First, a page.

Dr. George on Results of Abi Race Trial in Prostate Cancer

Daniel J. George, MD
Published: Saturday, Jun 02, 2018



Daniel J. George, MD, professor of medicine, surgery, member, Duke Cancer Institute, discusses the results of the prospective multicenter Abi Race trial, which compared outcomes of African-American and Caucasian patients with metastatic castration-resistant prostate cancer (mCRPC) treated with abiraterone acetate (Zytiga) and prednisone. George shared this insight in an interview with OncLive during the 2018 ASCO Annual Meeting.

In prostate cancer in America, African-American men are not only at higher risk for developing prostate cancer, they are also are at high risk for prostate cancer mortality, George explains. This is 2.5 times more likely than it is for Caucasian patients, and a 5 times greater likelihood than Asian-American patients. Researchers suggest there is a genetic component to this, he adds.

In the international COUGAR-AA-302 trial, African-American men were underrepresented; there were 28 African-American patients out of an overall 1100 patients, George says. However, in 15 of the 28 African-American patients who received abiraterone, there were greater and longer response rates by prostate-specific antigen (PSA) compared with the overall population.

In a retrospective, nested, case-control study, researchers from Duke Cancer Institute found this similar pattern with a higher PSA response rate and a longer time to PSA progression in the African-American versus Caucasian patients, demonstrating that African Americans may have greater and more durable responses to abiraterone/prednisone than Caucasian patients.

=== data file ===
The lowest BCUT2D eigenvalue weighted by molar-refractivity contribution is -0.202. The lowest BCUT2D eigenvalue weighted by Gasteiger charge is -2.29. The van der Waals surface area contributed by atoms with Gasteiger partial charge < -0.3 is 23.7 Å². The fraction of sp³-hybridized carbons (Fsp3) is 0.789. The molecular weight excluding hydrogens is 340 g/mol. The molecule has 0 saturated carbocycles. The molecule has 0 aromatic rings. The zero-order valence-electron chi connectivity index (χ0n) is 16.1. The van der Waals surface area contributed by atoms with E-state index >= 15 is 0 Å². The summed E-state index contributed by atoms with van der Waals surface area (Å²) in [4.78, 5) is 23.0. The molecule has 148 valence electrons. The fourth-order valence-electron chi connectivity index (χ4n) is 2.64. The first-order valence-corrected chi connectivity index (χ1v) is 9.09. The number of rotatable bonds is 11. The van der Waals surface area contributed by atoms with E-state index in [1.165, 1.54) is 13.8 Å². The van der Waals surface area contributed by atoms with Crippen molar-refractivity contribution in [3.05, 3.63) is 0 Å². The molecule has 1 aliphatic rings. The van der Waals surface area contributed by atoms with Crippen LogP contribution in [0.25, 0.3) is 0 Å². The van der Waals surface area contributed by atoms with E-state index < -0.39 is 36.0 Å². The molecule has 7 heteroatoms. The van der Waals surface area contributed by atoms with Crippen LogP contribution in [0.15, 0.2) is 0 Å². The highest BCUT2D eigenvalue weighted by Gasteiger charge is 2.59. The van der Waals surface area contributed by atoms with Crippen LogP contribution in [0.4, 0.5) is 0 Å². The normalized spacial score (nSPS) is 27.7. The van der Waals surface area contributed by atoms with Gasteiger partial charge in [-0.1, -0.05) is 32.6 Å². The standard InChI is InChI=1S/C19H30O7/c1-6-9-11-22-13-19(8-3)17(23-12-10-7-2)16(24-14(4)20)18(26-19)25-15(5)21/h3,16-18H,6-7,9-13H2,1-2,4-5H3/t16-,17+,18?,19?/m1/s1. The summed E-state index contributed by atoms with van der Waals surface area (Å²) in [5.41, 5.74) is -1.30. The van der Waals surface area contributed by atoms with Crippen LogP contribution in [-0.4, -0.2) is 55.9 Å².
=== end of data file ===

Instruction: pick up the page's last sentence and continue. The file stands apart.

<<< 2018 ASCO Annual Meeting


Daniel J. George, MD, professor of medicine, surgery, member, Duke Cancer Institute, discusses the results of the prospective multicenter Abi Race trial, which compared outcomes of African-American and Caucasian patients with metastatic castration-resistant prostate cancer (mCRPC) treated with abiraterone acetate (Zytiga) and prednisone. George shared this insight in an interview with OncLive during the 2018 ASCO Annual Meeting.

In prostate cancer in America, African-American men are not only at higher risk for developing prostate cancer, they are also are at high risk for prostate cancer mortality, George explains. This is 2.5 times more likely than it is for Caucasian patients, and a 5 times greater likelihood than Asian-American patients. Researchers suggest there is a genetic component to this, he adds.

In the international COUGAR-AA-302 trial, African-American men were underrepresented; there were 28 African-American patients out of an overall 1100 patients, George says. However, in 15 of the 28 African-American patients who received abiraterone, there were greater and longer response rates by prostate-specific antigen (PSA) compared with the overall population.

In a retrospective, nested, case-control study, researchers from Duke Cancer Institute found this similar pattern with a higher PSA response rate and a longer time to PSA progression in the African-American versus Caucasian patients, demonstrating that African Americans may have greater and more durable responses to abiraterone/prednisone than Caucasian patients.

<<< 2018 ASCO Annual Meeting

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